Another Day, Another Chapter for Turning Bridge Tavern

In November of 2019 I wrote about the coming of Turning Bridge Tavern, owned and operated by Joe and Maureen Jacobi. At the time, the couple was living upstairs and working on bringing the old tavern back to life. While much of the bones of the tavern were still intact, a lot of work needed to be done. Luckily, they were in no big rush, as they also needed to fix up the apartment.

It took a while to complete the work on the tavern, which has changed hands (and names) numerous times over the course of its life. The neighborhood owes a great deal of thanks to Joe and Maureen for restoring the tavern, which had seen better days. These days, intact/restored taverns are fairly uncommon, as many of them have been destroyed, while others have been converted to more modern establishments. Still others are lying in wait… waiting for the right person to come around to unearth their original character.

That’s exactly what happened with Turning Bridge Tavern, located at 1797 Niagara Street (corner Niagara and Bridge Street, near the two-span swing bridge at Unity Island). Joe and Maureen were introduced to the forlorn structure by North District councilman Joe Golombek, who told me back in 20019, “I was the one that steered Joe and Maureen Jacobi into purchasing the building. Joe had been my salesman at Riverside Men’s Shop, though he told me that someday he wanted to open a pub. Around 6 years ago, the couple was living across from The Zoo. I introduced them to the building at 1797 Niagara Street, they liked it, and they sold their house and moved into the second floor. Downstairs was an old bar that had been around, in different forms, for over a century. When I was young, it was called Babe and Tess’s, then Mcnally’s, and then Mixers. Mixers closed around ten years ago.”

During a recent visit to Turning Bridge Tavern, I was happy to see that the place was fully operational, with both Joe and Maureen at the helm. Joe was serving up some cold beers, and Maureen was chatting away with some customers, as her ribs were cooking in the kitchen.

I soon learned that there are some definite house favorites, including Red Stripe beer, brilliant purple alliums on the bar, Dead-folksy music, and whatever Maureen happens to be cooking that day (such as ribs and hashbrowns, spaghetti parm and salad, Gondola tortellini and cream sauce, and crockpot corned beef and rye (“there are great rye bakeries in Buffalo”). Turning Bridge Tavern is simple, but that’s the way that everyone likes it.

From the horseshoe bar, to the two performance ‘stages’ (one indoors and one outdoors), Turning Bridge has it all. There’s history, lively banter, personalities, and super cold beer. I could tell after just one visit that this place is already a big hit with anyone that is up for discovering a slice of life that is all but forgotten.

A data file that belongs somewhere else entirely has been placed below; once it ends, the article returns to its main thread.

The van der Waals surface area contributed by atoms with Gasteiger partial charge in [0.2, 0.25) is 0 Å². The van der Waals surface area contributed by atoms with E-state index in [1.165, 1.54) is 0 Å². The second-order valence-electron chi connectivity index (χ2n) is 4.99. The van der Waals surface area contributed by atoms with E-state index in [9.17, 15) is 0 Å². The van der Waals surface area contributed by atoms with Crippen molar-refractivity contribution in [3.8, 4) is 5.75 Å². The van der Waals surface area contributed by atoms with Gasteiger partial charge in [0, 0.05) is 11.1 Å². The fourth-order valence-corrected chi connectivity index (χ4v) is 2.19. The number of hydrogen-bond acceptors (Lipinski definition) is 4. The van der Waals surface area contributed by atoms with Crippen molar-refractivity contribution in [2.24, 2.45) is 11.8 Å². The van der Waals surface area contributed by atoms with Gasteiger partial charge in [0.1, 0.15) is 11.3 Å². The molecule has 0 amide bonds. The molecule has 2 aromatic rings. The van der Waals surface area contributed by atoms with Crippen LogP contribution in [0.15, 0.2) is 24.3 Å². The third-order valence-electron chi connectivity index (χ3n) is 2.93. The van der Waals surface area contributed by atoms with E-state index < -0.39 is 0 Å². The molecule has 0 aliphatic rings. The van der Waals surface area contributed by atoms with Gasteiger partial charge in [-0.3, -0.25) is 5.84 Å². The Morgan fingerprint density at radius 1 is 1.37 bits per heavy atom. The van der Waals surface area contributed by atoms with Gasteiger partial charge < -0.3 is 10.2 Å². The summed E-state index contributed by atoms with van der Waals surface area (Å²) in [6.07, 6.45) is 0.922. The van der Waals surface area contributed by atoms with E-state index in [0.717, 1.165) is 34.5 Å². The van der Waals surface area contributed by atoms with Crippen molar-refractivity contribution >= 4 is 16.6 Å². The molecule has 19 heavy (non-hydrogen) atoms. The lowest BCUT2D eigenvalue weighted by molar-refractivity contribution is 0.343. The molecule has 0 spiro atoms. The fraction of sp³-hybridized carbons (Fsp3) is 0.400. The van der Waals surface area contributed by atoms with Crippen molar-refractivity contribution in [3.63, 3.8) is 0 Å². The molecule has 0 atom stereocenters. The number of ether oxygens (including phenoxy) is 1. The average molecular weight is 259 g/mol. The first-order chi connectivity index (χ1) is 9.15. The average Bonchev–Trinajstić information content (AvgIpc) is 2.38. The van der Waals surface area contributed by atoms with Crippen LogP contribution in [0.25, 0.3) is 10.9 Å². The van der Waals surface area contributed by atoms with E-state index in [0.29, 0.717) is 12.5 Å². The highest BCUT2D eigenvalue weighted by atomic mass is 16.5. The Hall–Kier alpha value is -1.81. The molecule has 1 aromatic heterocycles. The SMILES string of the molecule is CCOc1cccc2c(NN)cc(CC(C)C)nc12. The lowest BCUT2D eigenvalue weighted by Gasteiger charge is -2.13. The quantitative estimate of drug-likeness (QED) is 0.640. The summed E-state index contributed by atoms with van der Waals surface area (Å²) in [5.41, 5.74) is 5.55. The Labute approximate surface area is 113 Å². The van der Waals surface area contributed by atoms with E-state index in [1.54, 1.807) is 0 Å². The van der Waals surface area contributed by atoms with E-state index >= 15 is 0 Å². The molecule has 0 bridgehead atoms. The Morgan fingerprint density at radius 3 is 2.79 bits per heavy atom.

“People that lived in the neighborhood forever ago still talk about Babe and Tess’s,” Joe told me. “They were a shorter couple, which is why the door from the tavern to the upstairs apartment is miniature. We wanted to keep the door just the way it was, so we have to duck when we go upstairs. People still talk about the old cigarette machine that cost a nickel. When we bought the place in 2012 it was just about ready to be knocked down. I couldn’t even get in the back door to get into the building. The people that owned it were essentially walking away from it. I got in here and there were squirrels living there. I got in ASAP and turned the heat on, to start to save it.”

The next step, according to Joe, was to get all the junk out, to load into dumpsters, and to replace the doors and install a security system.

“When the inspector took a look at the building, I was laughing,” Joe told me. “But he came back and said that the bones were good. It looked like a mess, but it was salvageable – the water was fine, and so was the foundation. Today it’s a nice little place to hang out. We serve one meal on the menu that changes day to day, and we’re open three days a week right now, possible four at some point. We want people to get to know Black Rock – to explore this part of the city. When the bridge is turning, people can’t believe it. We want people to sit and relax and talk to people. Not many people are on their phones, which is nice. There used to be so many places like this… these places are so beautiful – we’re lucky to be here… we’re having fun with it, even though by the time Sundays roll around, we’re tired [laughing].”

Joe made point to mention that the signature drink is called the Naughty Niagara (fresh squeezed grapefruit juice and Appleton rum). “It’s like being in the islands, especially when people are sitting out back on the patio.”

This Friday, Workingman’s Dead is playing on the back patio – it’s a sold out show. But it just goes to show that people are now discovering this local treasure, that was almost lost. It took some vision, passion, and dedication, that is for sure. Now, it’s yet another chapter in the storied history of a tavern by a bridge, run by a couple that is dedicated to preserving an old world part of Buffalo that everyone should enjoy from time to time.

Turning Bridge Tavern | 1797 Niagara St, Buffalo, NY 14207 | Open Thursdays, Fridays, and Saturdays from 3-10pm

Bathroom walls are the same as they were back in the day

Sign by Max Collins

The post Another Day, Another Chapter for Turning Bridge Tavern appeared first on Buffalo Rising.

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